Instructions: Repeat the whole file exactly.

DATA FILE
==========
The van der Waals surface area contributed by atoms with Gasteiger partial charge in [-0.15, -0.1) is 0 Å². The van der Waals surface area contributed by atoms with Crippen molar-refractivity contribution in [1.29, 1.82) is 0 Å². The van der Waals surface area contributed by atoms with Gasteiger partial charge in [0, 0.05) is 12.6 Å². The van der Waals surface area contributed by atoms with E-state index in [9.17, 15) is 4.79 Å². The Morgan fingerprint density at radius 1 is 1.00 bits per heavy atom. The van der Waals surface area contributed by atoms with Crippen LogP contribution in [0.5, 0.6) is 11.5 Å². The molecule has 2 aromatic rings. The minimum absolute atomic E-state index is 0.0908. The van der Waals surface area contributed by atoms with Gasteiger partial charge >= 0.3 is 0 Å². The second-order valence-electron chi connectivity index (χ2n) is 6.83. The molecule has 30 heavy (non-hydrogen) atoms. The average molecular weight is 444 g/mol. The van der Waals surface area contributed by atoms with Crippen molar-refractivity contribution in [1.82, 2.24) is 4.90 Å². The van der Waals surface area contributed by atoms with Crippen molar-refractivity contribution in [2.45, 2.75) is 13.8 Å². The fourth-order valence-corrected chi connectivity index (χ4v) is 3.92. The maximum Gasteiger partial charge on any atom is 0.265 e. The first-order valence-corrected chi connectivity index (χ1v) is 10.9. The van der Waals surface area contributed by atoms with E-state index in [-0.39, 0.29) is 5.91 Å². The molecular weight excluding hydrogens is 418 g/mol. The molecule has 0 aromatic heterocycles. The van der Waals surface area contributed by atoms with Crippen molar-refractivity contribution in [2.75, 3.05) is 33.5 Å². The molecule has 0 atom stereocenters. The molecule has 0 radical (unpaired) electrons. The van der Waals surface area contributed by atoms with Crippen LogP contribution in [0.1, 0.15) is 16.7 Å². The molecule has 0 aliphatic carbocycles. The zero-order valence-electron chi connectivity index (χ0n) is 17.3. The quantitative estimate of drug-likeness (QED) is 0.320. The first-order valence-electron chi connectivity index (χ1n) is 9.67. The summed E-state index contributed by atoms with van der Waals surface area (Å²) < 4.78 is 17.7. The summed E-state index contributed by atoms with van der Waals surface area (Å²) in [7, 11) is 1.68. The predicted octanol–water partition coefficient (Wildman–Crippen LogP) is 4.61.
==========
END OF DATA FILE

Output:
The van der Waals surface area contributed by atoms with Gasteiger partial charge in [-0.15, -0.1) is 0 Å². The van der Waals surface area contributed by atoms with Crippen molar-refractivity contribution in [1.29, 1.82) is 0 Å². The van der Waals surface area contributed by atoms with Gasteiger partial charge in [0, 0.05) is 12.6 Å². The van der Waals surface area contributed by atoms with E-state index in [9.17, 15) is 4.79 Å². The Morgan fingerprint density at radius 1 is 1.00 bits per heavy atom. The van der Waals surface area contributed by atoms with Crippen LogP contribution in [0.5, 0.6) is 11.5 Å². The molecule has 2 aromatic rings. The minimum absolute atomic E-state index is 0.0908. The van der Waals surface area contributed by atoms with Gasteiger partial charge >= 0.3 is 0 Å². The second-order valence-electron chi connectivity index (χ2n) is 6.83. The molecule has 30 heavy (non-hydrogen) atoms. The average molecular weight is 444 g/mol. The van der Waals surface area contributed by atoms with Crippen molar-refractivity contribution in [1.82, 2.24) is 4.90 Å². The van der Waals surface area contributed by atoms with Crippen molar-refractivity contribution in [2.45, 2.75) is 13.8 Å². The fourth-order valence-corrected chi connectivity index (χ4v) is 3.92. The maximum Gasteiger partial charge on any atom is 0.265 e. The first-order valence-corrected chi connectivity index (χ1v) is 10.9. The van der Waals surface area contributed by atoms with E-state index in [-0.39, 0.29) is 5.91 Å². The molecular weight excluding hydrogens is 418 g/mol. The molecule has 0 aromatic heterocycles. The van der Waals surface area contributed by atoms with Crippen molar-refractivity contribution in [2.75, 3.05) is 33.5 Å². The molecule has 0 atom stereocenters. The molecule has 0 radical (unpaired) electrons. The van der Waals surface area contributed by atoms with Crippen LogP contribution in [0.1, 0.15) is 16.7 Å². The molecule has 0 aliphatic carbocycles. The zero-order valence-electron chi connectivity index (χ0n) is 17.3. The quantitative estimate of drug-likeness (QED) is 0.320. The first-order valence-electron chi connectivity index (χ1n) is 9.67. The summed E-state index contributed by atoms with van der Waals surface area (Å²) < 4.78 is 17.7. The summed E-state index contributed by atoms with van der Waals surface area (Å²) in [7, 11) is 1.68. The predicted octanol–water partition coefficient (Wildman–Crippen LogP) is 4.61.